120 Princes, Heav'n's ancient Sons, ethereal Thrones, Demonian Spirits now, from th' element Each of his reign allotted, rightlier call'd Powers of Fire, Air, Water, and Earth beneath, So may we hold our place and these mild seats 125 Without new trouble ; such an lemy Is risen to invade xs, who no less Threatens than our expulsion down to Hell;

103. The character o. Mary, though it can be hardly considered as described. is finely touched. The allusion here is to Luke ii. 19. 31.

122. It was the opinion of the ancients, that every elemen, as well as every corner of the earth lits peculiar demons. The same opinion appears to have been upheld during the middle ages, and Miltoll, it is supposed, h rrowed many of his notions from the strange and in ystical works which were formerly written on the subject.

I, as I undertook, and with the vote
Consenting in full frequence was impower'd, 120
Have found him, view'd him, tasted him, but find
Far other labour to be undergone
Than when I dealt with Adam, first of men,
Though Adam by his wife's allurement fell,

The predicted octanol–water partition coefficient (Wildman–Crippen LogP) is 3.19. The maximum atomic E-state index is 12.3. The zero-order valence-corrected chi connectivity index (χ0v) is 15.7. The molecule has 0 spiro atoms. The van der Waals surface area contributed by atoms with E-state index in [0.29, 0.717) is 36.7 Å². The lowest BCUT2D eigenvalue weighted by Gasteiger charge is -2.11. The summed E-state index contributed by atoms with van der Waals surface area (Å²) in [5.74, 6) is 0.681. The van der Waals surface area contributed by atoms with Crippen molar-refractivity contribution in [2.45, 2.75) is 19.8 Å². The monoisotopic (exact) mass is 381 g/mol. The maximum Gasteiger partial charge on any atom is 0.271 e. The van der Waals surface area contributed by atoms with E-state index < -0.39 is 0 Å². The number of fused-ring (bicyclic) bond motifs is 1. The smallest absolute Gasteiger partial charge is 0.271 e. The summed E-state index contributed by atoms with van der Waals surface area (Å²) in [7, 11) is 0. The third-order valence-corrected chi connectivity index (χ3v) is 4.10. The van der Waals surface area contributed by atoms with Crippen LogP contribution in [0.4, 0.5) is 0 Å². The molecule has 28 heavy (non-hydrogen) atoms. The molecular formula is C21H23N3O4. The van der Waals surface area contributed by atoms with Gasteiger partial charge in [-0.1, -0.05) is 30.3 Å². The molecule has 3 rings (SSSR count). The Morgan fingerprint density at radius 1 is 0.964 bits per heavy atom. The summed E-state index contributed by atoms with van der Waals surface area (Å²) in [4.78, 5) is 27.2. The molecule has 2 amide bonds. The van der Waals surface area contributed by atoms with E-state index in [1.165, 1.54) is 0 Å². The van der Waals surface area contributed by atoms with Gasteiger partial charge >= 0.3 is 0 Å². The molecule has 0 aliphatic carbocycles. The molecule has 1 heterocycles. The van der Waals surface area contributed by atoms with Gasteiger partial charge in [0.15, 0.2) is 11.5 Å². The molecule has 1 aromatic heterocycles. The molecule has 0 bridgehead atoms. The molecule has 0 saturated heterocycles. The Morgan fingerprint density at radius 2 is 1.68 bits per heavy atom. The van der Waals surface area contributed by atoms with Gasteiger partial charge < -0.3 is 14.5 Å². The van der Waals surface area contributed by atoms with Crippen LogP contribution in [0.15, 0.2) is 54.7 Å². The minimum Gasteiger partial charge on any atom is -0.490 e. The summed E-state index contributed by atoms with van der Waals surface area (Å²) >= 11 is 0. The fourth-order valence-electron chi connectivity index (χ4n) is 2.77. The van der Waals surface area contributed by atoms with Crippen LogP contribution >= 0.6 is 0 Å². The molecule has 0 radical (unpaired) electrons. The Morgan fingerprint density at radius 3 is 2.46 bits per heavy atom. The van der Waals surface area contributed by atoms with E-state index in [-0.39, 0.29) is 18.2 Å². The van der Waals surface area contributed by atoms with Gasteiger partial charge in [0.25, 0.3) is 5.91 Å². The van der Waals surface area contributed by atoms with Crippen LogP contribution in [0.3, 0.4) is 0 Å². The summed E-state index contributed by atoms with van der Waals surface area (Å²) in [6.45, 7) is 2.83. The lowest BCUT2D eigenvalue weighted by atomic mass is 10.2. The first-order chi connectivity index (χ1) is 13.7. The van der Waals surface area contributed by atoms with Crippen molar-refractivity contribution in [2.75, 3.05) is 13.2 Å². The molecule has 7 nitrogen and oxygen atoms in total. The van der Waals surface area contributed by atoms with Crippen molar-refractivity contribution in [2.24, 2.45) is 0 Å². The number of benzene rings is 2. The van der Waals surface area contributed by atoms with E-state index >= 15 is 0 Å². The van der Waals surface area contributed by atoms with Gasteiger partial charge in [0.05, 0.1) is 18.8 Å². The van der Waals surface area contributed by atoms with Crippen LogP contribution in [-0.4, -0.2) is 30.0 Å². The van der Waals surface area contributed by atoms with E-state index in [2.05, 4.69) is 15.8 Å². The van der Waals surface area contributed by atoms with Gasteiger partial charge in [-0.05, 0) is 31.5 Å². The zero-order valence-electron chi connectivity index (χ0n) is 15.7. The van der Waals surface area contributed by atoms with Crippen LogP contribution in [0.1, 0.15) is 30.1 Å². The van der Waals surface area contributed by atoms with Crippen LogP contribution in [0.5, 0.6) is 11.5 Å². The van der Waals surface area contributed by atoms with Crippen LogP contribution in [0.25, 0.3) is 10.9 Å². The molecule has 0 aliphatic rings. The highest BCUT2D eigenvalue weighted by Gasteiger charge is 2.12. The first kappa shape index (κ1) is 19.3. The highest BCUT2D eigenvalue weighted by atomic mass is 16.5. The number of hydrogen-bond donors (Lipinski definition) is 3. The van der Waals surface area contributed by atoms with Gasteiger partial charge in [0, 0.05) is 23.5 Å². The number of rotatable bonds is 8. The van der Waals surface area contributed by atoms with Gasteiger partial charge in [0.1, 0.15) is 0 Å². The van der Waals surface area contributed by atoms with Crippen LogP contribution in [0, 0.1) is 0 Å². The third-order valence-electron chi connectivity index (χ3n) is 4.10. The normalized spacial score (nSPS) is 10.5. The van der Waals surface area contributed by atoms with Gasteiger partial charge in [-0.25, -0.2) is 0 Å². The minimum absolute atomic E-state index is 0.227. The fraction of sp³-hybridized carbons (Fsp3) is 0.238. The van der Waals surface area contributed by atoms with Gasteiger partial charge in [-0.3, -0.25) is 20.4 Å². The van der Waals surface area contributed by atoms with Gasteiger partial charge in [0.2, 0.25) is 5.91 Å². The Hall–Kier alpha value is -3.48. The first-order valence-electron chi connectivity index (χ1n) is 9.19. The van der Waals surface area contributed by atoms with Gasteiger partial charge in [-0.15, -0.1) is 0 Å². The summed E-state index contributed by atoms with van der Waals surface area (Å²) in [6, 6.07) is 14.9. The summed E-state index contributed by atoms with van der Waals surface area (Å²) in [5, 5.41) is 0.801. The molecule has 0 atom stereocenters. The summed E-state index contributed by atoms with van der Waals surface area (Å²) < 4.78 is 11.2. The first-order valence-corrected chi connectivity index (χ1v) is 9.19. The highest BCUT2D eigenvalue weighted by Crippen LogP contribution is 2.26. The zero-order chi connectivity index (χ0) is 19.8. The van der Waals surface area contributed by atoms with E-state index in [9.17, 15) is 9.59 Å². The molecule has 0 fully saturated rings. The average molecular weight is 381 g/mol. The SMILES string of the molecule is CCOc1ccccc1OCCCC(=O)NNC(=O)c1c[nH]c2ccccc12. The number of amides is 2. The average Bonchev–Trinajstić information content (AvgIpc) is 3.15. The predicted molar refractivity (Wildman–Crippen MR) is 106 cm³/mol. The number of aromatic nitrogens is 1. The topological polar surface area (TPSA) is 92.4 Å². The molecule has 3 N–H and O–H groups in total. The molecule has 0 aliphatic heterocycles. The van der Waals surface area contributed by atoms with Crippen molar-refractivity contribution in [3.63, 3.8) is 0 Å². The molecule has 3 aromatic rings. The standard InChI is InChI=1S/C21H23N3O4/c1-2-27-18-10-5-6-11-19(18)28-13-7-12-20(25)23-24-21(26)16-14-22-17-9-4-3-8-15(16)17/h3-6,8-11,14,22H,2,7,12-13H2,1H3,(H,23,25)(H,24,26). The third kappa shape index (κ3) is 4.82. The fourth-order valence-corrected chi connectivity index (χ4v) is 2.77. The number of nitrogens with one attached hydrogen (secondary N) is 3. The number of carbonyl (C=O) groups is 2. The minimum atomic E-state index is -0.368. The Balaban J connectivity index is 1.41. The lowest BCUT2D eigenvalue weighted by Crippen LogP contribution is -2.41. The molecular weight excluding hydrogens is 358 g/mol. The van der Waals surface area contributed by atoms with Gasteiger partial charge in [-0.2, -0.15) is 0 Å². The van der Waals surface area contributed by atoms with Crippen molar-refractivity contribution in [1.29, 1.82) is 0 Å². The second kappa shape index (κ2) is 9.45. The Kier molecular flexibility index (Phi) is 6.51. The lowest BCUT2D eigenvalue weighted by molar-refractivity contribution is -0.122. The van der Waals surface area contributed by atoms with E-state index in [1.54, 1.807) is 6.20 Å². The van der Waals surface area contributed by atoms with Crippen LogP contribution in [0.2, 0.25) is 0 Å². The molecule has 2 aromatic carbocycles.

However to this Man inferior far,

If he be man by mother's side at least,
With more than human gifts from Heav'n adorn'd,
Perfections absolute, graces divine,
And amplitude of mind to greatest deeds ;
Therefore I am return'd, lest confidence

140 of my success with Eve in Paradise Deceive ye to persuasion over-sure Of like succeeding here ; I summon alí Rather to be in readiness, with hand Or council to assist : lest I, who erst

145 Thought nove my equal, now be over-match'd.

So spake th' old Serpent doubting, and from all With clamour was assured their utmost aid At his command ; when from amidst them rose Belial, the dissolutest spirit that fell,

150 The sensualest, and, after Asmodai, The fleshliest incubus, and thus advised :

Set women in his eye, and in his walk, Among daughters of men, the fairest found ; Many are in each region passing fair

155 As the noon sky: more like to goddesses Than mortal creatures, graceful and discreet, Expert in amorous arts, enchanting tongues Persuasive, virgin majesty with mild And sweet allay'd, yet terrible to' approach, 180 Skill'd to retire, and in retiring draw Hearts after them tangled in amorous nets. Such object hath the power to soften and tame Severest temper, smooth the rugged'st brow, Enerve, and with voluptuous hope dissolve, 165 Draw out with credulous desire, and lead At will the manliest, resolutest breast, As the magnetic hardest iron draws. Women, when uothing else, beguiled the heart 168. Magnetic; the adjective for the substantive, as in